My booking settings require guests with no reviews to message me before they can book my place. Most of these guests have been wonderful but I have had 3 problem guests. 2 of the situations were people that didn't depart at the time they were supposed to and I incurred extra costs because of their infraction. I always ask about their purpose for coming but am wondering if there is a good way to get references for them. Is it possible to have them send phone numbers or email addresses of references via AirBnB messaging? Does anyone have a good list of questions to ask beforehand to help filter out unreliable guests? Thank you in advance!
@Lisa990 The Airbnb messenger auto-censors anything that looks like a phone number or email address in pre-booking contacts. And even if they could, I don't see how these would be any use in filtering people who don't check out on time.
It's OK to ask prospective guests why they chose your listing, and verify that they've read the text in full and agree to your rules and checkout time, before confirming a booking. You can tell a lot about your guests from the quality of their correspondence during this process.
But even if you wind up with a less reliable guest, a late checkout can still be prevented. A reminder on the day before departure that you'll be entering the space punctually at Checkout O'Clock to begin your cleaning usually does the trick. People are more likely to respect your rules when you demonstrate that you're firm about them.
@Lisa990 I don't use IB at all- all my guests have to send a request. If they don't accompany that with an informative and friendly message that indicates to me that they have read the listing info and are aware of everything, I ask them to acknowledge that they have fully read through the listing info, house rules, etc. and are aware that...... (the dots representing anything that I think could be problematic for guests if they haven't bothered to read, like that i have a dog, that it's a 20 minute walk to town and the beach, etc.)
In my case, as I live in a touristy beach town, asking them why they are travelling to the area is a moot point- they are all coming on holiday, they aren't just passing through or coming for work.
@Lisa990 I agree with @Andrew0 re: the reminder the day before, I also tell them the cleaning crew will be there at xx:00. You could also add the check-in/check-out times in "Other things to Note". Airbnb presents the check-in/check-out and additional rules, amenities etc. after a block of reviews so many people miss important information because they do not scroll down the page far enough. If you want to avoid more serious infractions I would add some wording about oversight— you or a caretaker are nearby, exterior cameras etc.
@Lisa990 I'll be honest, if someone at an airbnb asked me for 'references' I wouldn't want to stay there. You are better served by having as much back and forth as possible w/guests and over communicating w/them on things like check out. I don't have a list of questions, but I do find that a lot of guests who don't respond to questions for days or weeks tend to be the pool from where problems arise.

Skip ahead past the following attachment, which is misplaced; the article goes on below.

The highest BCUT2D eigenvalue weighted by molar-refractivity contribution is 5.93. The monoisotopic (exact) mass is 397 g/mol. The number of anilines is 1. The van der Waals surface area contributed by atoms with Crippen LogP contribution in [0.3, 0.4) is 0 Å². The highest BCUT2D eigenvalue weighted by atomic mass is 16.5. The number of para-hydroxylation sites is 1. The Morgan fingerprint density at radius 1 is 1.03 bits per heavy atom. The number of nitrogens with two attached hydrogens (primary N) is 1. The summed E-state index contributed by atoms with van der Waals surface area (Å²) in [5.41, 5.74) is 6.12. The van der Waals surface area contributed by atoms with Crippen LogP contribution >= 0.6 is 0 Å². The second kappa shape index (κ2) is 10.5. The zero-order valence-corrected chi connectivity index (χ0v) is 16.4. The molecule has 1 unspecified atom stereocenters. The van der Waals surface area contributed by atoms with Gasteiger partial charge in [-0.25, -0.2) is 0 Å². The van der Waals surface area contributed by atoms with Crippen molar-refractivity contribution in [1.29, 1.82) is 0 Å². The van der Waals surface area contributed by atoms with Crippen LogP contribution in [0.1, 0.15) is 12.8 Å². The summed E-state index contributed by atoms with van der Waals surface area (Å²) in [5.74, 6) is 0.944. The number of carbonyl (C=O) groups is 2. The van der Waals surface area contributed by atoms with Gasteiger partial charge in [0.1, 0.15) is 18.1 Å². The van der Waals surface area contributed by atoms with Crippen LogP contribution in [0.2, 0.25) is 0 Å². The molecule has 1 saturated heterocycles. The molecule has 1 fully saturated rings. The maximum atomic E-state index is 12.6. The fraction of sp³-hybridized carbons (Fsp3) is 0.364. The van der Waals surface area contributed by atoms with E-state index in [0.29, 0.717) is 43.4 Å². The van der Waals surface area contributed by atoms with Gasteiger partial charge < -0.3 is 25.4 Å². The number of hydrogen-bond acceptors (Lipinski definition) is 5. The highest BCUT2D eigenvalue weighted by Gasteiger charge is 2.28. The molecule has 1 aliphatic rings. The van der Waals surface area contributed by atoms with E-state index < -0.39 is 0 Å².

To head off trouble as much as possible, we tell people at booking to review the whole listing, house rules, location and check out time. We send a message the day before check out with check out instructions that reminds them of the time. This almost always works, but we have the benefit of living upstairs from the unit so people know that we know if they don't check out on time. Only a handful of our guests have left late w/out permission and this was usually only by about 20 minutes or so.
@Lisa990 I agree, forget the references and phone numbers/email addresses - it just won't happen. One of the issues here as @Ange2 says is that the house rules and check in/checkout times are below the reviews so a lot of people don't even see them. So, as others have said, message them asking them to confirm they have read everything (even pointing out that they need to scroll below the reviews). Their communication (or lack thereof) will give you a good idea of what to expect.
[quote]2 of the situations were people that didn't depart at the time they were supposed to[/quote]
I keep a sign on the door that says "Check out 12 noon". For the people who think that 12 noon check out is kind of like "no more than 10 items in this line" and like to bend the rules, you could leave a note in the room explaining WHY it's so important that they check out by 12 noon -- You have to get ready for the next guest who is arriving in 3 hours!
Unfortunately you can't really do much to screen out the haphazardly guests. I would like to reject people under the age of about 23 but that would expose me to an age discrimination lawsuit.
If possible, consider turning your room and bathroom into closed off in-law unit. That way you at least don't have to share interior space with these people.
Another strategy to get better guests is to lower your price to the point that people book a good 3 to 12 weeks in advance. Careless people don't tend to book that far in advance.
BTW some of my most respectful guests never mentioned what they were in town for. They leave just a short note when they book like "Looking forward to staying at your place".